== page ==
demolished in 1845 when the railway cutting was constructed. St Augustine's
Church is a Listed Building Grade B.

The school buildings and the area of grounds immediately to the west of the
main buildings are not included in the scheduling as the archaeological
deposits in these areas have been removed by 18th century landscaping and
gardening and by the construction of the modern school buildings.

The Church of St Augustine and all modern surfaces and fences are excluded
from the scheduling, although the ground beneath them is included. The
area of churchyard to the north and east of the church is totally excluded
from the scheduling, both above and below ground.

The site of the monument is shown on the attached map extract.

Source: Historic England

Reasons for Scheduling

Roman forts served as permanent bases for auxiliary units of the Roman Army.
In outline they were straight sided rectangular enclosures with rounded
corners, defined by a single rampart of turf, puddled clay or earth with one
or more outer ditches. Some forts had separately defended, subsidiary
enclosures or annexes, allowing additional storage space or for the
accommodation of troops and convoys in transit. Although built and used
throughout the Roman period, the majority of forts were constructed between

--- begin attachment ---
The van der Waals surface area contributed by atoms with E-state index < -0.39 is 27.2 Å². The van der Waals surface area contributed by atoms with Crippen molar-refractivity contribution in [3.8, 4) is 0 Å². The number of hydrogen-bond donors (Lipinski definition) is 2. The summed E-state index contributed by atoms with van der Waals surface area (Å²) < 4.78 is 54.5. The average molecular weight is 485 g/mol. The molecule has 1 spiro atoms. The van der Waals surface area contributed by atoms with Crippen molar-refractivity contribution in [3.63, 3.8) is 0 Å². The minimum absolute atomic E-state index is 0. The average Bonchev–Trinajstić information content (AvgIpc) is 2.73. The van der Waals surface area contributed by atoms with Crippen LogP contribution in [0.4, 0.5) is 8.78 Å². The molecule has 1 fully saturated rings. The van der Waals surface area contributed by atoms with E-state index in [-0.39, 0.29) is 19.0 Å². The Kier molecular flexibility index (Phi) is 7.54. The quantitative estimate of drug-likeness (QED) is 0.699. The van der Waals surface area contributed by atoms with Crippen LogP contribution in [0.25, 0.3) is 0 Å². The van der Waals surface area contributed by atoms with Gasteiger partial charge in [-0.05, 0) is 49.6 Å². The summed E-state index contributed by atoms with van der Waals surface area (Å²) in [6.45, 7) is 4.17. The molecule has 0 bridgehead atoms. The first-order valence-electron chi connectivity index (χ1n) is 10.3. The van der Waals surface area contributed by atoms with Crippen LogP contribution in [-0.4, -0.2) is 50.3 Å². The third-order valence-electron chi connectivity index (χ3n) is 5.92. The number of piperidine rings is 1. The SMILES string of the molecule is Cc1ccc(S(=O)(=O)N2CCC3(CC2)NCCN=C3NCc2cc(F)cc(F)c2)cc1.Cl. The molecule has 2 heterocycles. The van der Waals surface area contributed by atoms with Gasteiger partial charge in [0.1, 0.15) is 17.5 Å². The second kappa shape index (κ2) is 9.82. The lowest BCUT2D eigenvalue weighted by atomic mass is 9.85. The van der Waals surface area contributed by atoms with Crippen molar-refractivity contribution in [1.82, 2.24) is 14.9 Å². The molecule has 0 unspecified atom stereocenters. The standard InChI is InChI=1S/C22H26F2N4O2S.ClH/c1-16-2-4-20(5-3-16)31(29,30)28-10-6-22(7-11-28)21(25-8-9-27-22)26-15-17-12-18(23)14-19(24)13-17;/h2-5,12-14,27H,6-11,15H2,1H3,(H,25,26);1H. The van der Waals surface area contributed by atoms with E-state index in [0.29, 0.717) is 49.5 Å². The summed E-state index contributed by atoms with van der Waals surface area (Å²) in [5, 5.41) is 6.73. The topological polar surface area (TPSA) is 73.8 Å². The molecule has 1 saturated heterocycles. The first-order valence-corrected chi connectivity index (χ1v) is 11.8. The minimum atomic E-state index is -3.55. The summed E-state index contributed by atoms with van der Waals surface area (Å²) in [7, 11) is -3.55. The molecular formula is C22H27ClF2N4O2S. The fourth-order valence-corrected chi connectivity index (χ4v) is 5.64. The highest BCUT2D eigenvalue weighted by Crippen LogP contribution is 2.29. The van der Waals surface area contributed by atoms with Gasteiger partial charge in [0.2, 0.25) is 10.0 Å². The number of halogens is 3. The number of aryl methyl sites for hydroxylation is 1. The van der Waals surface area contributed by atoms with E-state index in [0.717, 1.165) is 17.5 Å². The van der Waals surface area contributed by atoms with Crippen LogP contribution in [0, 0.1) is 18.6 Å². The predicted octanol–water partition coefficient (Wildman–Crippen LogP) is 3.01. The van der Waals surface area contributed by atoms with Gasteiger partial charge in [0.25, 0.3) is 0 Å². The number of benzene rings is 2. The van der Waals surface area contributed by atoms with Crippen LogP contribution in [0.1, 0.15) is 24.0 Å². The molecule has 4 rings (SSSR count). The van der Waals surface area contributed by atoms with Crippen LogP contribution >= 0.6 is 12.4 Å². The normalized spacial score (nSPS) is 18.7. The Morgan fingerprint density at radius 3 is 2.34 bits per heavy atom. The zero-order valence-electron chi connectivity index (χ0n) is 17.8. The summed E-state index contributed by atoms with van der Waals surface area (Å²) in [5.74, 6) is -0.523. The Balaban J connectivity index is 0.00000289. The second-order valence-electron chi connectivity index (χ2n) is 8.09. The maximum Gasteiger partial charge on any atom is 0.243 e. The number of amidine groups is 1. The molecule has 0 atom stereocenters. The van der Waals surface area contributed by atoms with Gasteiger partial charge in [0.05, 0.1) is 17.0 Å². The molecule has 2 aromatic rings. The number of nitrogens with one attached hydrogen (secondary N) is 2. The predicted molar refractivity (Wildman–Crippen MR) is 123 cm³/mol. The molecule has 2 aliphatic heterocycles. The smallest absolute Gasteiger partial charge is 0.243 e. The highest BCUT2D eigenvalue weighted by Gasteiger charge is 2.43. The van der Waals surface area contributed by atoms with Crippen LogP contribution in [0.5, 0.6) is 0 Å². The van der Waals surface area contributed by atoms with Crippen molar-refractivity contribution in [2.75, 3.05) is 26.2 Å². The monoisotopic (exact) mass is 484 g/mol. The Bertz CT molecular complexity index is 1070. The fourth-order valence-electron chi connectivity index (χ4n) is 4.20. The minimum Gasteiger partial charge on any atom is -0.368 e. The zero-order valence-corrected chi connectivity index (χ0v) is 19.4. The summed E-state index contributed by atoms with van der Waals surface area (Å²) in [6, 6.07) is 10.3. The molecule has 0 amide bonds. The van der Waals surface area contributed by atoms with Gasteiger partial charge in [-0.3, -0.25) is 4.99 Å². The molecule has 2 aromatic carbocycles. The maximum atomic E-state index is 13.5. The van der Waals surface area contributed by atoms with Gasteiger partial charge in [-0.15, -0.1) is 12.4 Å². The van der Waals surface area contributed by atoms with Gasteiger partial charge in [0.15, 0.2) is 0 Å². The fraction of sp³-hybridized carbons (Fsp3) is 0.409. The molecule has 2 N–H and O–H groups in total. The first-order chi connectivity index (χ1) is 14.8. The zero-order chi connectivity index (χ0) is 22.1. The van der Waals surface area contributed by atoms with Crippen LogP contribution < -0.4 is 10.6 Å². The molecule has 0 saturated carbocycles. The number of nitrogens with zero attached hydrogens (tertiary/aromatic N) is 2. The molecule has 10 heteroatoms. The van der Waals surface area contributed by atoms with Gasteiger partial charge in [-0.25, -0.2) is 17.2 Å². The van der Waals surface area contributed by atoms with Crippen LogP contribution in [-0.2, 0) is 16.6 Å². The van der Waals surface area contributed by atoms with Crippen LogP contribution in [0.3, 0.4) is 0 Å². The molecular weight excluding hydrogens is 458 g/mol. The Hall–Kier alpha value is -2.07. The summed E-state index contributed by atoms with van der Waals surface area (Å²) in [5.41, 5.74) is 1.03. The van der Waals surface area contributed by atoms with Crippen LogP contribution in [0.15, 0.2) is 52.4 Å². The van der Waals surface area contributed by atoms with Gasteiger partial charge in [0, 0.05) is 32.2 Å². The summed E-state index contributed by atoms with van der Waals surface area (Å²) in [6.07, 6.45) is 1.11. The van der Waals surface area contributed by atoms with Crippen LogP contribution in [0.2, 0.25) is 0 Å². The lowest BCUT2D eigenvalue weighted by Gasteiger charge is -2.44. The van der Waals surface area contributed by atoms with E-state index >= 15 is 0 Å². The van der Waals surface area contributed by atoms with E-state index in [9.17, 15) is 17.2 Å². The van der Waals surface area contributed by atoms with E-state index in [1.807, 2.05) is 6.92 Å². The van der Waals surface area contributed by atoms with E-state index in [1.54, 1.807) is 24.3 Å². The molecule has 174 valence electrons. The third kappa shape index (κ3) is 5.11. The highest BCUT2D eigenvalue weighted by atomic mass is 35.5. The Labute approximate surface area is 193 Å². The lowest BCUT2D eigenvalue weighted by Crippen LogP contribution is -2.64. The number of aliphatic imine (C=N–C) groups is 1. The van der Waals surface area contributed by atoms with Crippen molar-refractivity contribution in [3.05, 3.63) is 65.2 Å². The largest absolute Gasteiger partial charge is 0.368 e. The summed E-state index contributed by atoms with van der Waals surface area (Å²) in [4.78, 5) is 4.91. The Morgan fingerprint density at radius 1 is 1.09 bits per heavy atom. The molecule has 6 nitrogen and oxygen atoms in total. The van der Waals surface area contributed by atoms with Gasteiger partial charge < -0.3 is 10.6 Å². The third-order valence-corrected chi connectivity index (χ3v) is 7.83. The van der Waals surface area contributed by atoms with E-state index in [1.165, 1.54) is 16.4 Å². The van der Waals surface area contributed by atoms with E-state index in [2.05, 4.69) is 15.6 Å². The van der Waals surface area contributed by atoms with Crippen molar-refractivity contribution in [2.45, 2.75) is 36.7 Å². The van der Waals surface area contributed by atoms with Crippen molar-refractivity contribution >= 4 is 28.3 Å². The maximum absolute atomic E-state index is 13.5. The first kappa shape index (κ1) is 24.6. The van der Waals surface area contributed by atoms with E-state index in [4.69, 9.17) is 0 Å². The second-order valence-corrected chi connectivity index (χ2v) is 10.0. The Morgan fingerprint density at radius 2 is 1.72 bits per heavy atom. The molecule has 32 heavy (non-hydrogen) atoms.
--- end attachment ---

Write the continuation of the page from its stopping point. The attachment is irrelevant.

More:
the mid-first and mid-second centuries AD. Some were only used for short
periods of time but others were occupied for extended periods on a more or
less permanent basis. In the earlier forts, timber was used for gateways,
towers and breastworks. From the beginning of the second century AD there was
a gradual replacement of timber with stone.
Roman forts are rare nationally and are extremely rare south of the Severn
Trent line. As one of a small group of Roman military monuments, which are
important in representing army strategy and therefore government policy, forts
are of particular significance to our understanding of the period. All Roman
forts with surviving archaeological potential are considered to be nationally

The remains of Dodderhill Roman fort survive well despite some disturbance
caused by continuous use and development of the area. Its prominent location
will add to the understanding of Roman military strategy during the earliest
period. In addition, its position above the salt springs and adjacent to the
Roman road will provide information about Roman exploitation of the salt
deposits in Salinae. Artefactual evidence will illustrate the variety of
activities carried out in and around the Roman fort and the relative wealth of
its occupants, whilst environmental evidence will provide information about
the diet and standard of living within the fort and about the natural
environment immediately surrounding it.

The importance of the location continued after the Roman occupation ended and
is demonstrated by the successive use of the site for a Saxon church, followed
by a medieval church and hospital. The remains of these will demonstrate the
changing building techniques and ritual practices of religious houses from the
Saxon to the late-medieval period, whilst artefactual evidence will illustrate
the wealth and connections of the people who used the church and hospital. The
survival of human remains from the Saxon church and the medieval hospital
cemeteries, together with other environmental evidence, will illustrate the
diet, health and living conditions of the local population throughout the
Middle Ages.

Source: Historic England